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Macro Trader: Risks To The Disinflation Narrative

Michael Brown
Senior Research Strategist
4 de mar. de 2024
While disinflation appears well-embedded, with headline inflation rates seemingly on track to achieve central banks’ targets later this year, the path back to 2% likely remains a bumpy one, laden with several potential upside risks.

I spend a lot of time mulling over and trying to determine what the single most important theme driving markets may be, and what the best way of visualising said theme is.

Right now, and as it has been for much of the last couple of years, it is inflation that remains the primary factor upon which most investors remain squarely focused; this is particularly important given that it will be confidence of inflation returning to 2% that permits central banks to begin policy normalisation, in turn making the backdrop for risk even more supportive than it is at present.

While disinflation continues, the process has become somewhat bumpier over the last quarter or two, raising concern that the ‘last mile’ of the journey to restoring price stability may indeed prove to be the most difficult.

For instance, in the US, headline CPI has remained above 3% YoY since last June, with disinflationary progress having stalled as a result of sticky price pressures in the services sector, with goods disinflation having continued at a quickening pace.


Putting recent YoY core goods and services inflation rates into context with their respective pre-pandemic averages may shed some further light on the issue here.

On the one hand, core goods inflation has fallen below the 2012-2019 average, with disinflationary trends seemingly well-embedded at this stage, particularly if one takes a glance at the continued downward trends seen in both headline and core PPI. On the other hand, core services inflation looks to have settled well above 5% YoY, around double the rate averaged in the pre-pandemic ‘old normal’.

Services prices are likely continuing to be underpinned by the incredibly tight labour market, with headline payrolls growth having shown little sign of slowing in recent months, resulting in average hourly earnings rising at their fastest pace in almost two years in January, in turn pushing annual real earnings growth to 1.4% YoY, just shy of the cycle high seen in mid-2023.

Clearly, policymakers will be paying close attention to price pressures in the services side of the economy over coming months, as the FOMC continue to be guided by incoming data when assessing the appropriate timing for the first rate cut. Markets currently price the first 25bp cut for June, which remains my base case, though naturally this timing would likely be pushed back further into the summer upon receipt of one, or both of, another strong labour market report (Feb figures due 8th March), or another hotter than expected CPI figure (due 12th March).

For now, the debate in terms of market pricing will likely remain one of when the easing cycle begins, rather than how much easing is delivered this year, particularly with the OIS curve now priced as near as makes no difference in line with the FOMC’s median dot for the year ahead. Hence, with the base case assuming that both inflation and rates will continue to move lower in the months ahead, the policy picture should remain supportive for risk over the medium-term, with the path of least resistance continuing to point to the upside for equities.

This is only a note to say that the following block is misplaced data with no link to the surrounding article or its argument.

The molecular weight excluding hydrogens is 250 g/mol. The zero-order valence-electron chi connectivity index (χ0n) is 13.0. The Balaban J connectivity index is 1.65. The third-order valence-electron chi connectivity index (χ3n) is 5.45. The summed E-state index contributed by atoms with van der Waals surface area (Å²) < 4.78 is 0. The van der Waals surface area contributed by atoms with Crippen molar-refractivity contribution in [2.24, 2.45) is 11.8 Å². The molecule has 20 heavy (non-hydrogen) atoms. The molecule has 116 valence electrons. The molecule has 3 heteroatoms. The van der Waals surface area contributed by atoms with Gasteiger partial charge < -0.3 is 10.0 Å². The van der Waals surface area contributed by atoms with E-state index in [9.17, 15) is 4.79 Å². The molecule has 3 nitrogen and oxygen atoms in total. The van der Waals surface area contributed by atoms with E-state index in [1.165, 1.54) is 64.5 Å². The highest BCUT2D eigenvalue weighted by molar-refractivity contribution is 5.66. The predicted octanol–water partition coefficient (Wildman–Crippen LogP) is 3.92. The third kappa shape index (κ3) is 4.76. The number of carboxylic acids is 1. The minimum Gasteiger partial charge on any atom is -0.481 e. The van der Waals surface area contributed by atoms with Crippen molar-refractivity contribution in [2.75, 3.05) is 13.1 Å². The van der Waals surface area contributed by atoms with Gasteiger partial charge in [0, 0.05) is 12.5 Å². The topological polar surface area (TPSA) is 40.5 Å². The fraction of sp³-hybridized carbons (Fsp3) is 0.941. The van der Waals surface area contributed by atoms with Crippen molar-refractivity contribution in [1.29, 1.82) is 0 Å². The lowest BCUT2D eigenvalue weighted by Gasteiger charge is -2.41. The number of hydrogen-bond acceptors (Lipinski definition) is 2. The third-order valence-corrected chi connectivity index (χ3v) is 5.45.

Nevertheless, this is not a view without its risks, all of which could pose a stiff headwind to risk if they were to prevail, including:

  • Services inflation fails to roll over, as the labour market remains tight, with job creation continuing apace, unemployment close to cycle lows, and upward earnings pressures intense. In other words, rather than a ‘soft landing’, the US economy has ‘no landing’, with the economic cycle therefore continuing. No landing would likely be accompanied by no, or significantly fewer, Fed cuts
  • Services inflation does roll over, but does so at a sluggish pace, leading to headline CPI settling in a 2% - 3% band, with the 2% target acting as a floor, rather than the ceiling that it proved pre-pandemic. While this disinflation would likely see rate cuts being delivered, in order to prevent a mechanical tightening of policy via a higher real fed funds rate, said easing cycle would be much shorter and shallower easing cycle than the prolonged move back to neutral markets currently price
  • Goods disinflation ceases, with price pressures in this side of the economy re-emerging, perhaps as a result of continued geopolitical tensions, particularly in the Middle East, a rise in commodity prices, or some other catalyst. A resurgence in goods inflation, coupled with elevated services price pressures, would obviously exert upward pressure on the overall headline inflation rate, in turn also likely leading markets to price a shallower easing cycle, much more akin to that seen in the late-90s

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